Sexually inappropriate behaviour in a disability service
Sexually inappropriate behaviour in a disability support service
Deputy Health and Disability Commissioner Rose Wall today released a report finding disability support service IDEA Services, and two of its employees, in breach of the Code of Health and Disability Services Consumers’ Rights for failing to keep a man (Mr C) in their care safe from sexually inappropriate behaviour by another man.
Both men attended a vocational service operated by IDEA Services, which was aware of their respective risks and vulnerabilities. Despite a number of documented serious events involving aggressive or sexualised behaviour towards Mr C by the other man, IDEA Services and its staff took little or no action to respond appropriately and minimise the risk of future harm. This resulted in ongoing acts of sexually inappropriate behaviour, culminating in two preventable events in 2017, one of which involved the other man touching Mr C’s penis while in the bathroom and the second involved the other man being found with his pants down, standing over Mr C while he was sitting on the toilet.
Ms Wall found a "widespread failure to escalate serious incidents" and noted that the deficiencies were systemic across a number of staff and levels of management. "Ultimately I hold IDEA Services responsible for these failings," Ms Wall said.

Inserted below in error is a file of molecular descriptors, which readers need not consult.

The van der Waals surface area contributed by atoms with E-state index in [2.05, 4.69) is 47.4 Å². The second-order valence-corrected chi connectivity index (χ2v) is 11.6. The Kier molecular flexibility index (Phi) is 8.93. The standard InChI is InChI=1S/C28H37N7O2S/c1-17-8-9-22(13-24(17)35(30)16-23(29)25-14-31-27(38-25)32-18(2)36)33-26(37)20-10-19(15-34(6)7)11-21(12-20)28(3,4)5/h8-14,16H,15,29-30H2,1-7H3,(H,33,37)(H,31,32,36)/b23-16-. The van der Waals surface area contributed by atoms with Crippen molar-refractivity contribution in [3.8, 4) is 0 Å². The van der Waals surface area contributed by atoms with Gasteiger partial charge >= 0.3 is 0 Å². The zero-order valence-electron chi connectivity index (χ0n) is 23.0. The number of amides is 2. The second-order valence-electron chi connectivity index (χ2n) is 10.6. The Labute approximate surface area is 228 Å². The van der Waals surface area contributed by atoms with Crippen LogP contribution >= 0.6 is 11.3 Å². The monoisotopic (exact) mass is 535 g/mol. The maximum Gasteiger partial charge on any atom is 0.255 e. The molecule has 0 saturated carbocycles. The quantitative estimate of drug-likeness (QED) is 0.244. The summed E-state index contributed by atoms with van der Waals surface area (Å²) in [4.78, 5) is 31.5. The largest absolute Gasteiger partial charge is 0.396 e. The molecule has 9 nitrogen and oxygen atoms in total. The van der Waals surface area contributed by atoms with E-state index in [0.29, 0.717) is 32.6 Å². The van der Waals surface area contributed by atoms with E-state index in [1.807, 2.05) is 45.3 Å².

"I also consider that IDEA Services failed to ensure that … it had a positive organisational culture that treated Mr C’s safety as paramount, and that all staff took a zero tolerance approach to abuse."
Ms Wall found IDEA Services, the Area Manager, and the Service Manager all in breach of Rights 4(1), 4(4) and 6(1) of the Code.
Ms Wall made a number of recommendations to IDEA Services relating to quality and safety improvement initiatives; implementation of an electronic reporting system; auditing its incident reporting; refresher training to staff including on the prevention and management of abuse; and seeking independent advice on what further improvements could be made to its processes for team meetings, incident reporting and recording of family requests or concerns, and to foster an organisational culture focused on continuous improvement and zero tolerance to abuse. Ms Wall also recommended that IDEA Services and the two staff members apologise to the man’s mother.
She further recommended that the Ministry of Health and the Ministry of Social Development update her on the steps they have taken to ensure a zero tolerance approach to abuse within the disability support services they fund.
The case has been referred to the Director of Proceedings to decide whether any legal proceedings should be taken against IDEA Services in the Human Rights Review Tribunal.
The full report for case 17HDC01082 is available on the HDC website.